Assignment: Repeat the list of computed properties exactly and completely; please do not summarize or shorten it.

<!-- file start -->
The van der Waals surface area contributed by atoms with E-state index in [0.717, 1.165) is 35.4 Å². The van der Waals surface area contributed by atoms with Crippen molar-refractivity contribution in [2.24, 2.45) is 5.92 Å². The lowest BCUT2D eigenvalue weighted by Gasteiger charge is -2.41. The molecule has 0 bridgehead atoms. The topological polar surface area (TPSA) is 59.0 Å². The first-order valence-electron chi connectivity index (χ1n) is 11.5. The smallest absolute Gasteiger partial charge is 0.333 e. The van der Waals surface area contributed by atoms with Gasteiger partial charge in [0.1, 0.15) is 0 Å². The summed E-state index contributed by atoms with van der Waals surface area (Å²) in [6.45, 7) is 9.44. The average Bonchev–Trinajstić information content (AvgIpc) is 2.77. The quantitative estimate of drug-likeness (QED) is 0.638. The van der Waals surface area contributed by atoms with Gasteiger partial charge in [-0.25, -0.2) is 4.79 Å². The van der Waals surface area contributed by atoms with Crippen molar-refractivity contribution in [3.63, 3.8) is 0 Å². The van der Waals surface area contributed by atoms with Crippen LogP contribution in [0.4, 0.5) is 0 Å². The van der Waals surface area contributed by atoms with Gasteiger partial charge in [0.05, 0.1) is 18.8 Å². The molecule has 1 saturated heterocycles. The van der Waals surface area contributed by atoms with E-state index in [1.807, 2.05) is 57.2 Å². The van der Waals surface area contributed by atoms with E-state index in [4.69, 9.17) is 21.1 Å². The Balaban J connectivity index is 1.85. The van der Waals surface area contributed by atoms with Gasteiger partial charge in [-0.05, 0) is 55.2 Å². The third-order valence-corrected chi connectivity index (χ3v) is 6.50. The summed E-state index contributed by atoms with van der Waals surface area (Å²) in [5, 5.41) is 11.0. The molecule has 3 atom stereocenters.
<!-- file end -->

The van der Waals surface area contributed by atoms with E-state index in [0.717, 1.165) is 35.4 Å². The van der Waals surface area contributed by atoms with Crippen molar-refractivity contribution in [2.24, 2.45) is 5.92 Å². The lowest BCUT2D eigenvalue weighted by Gasteiger charge is -2.41. The molecule has 0 bridgehead atoms. The topological polar surface area (TPSA) is 59.0 Å². The first-order valence-electron chi connectivity index (χ1n) is 11.5. The smallest absolute Gasteiger partial charge is 0.333 e. The van der Waals surface area contributed by atoms with Gasteiger partial charge in [0.1, 0.15) is 0 Å². The summed E-state index contributed by atoms with van der Waals surface area (Å²) in [6.45, 7) is 9.44. The average Bonchev–Trinajstić information content (AvgIpc) is 2.77. The quantitative estimate of drug-likeness (QED) is 0.638. The van der Waals surface area contributed by atoms with Gasteiger partial charge in [-0.25, -0.2) is 4.79 Å². The van der Waals surface area contributed by atoms with Crippen molar-refractivity contribution in [3.63, 3.8) is 0 Å². The van der Waals surface area contributed by atoms with Crippen LogP contribution in [0.4, 0.5) is 0 Å². The van der Waals surface area contributed by atoms with Gasteiger partial charge in [0.05, 0.1) is 18.8 Å². The molecule has 1 saturated heterocycles. The van der Waals surface area contributed by atoms with E-state index in [1.807, 2.05) is 57.2 Å². The van der Waals surface area contributed by atoms with E-state index in [4.69, 9.17) is 21.1 Å². The Balaban J connectivity index is 1.85. The van der Waals surface area contributed by atoms with Gasteiger partial charge in [-0.05, 0) is 55.2 Å². The third-order valence-corrected chi connectivity index (χ3v) is 6.50. The summed E-state index contributed by atoms with van der Waals surface area (Å²) in [5, 5.41) is 11.0. The molecule has 3 atom stereocenters.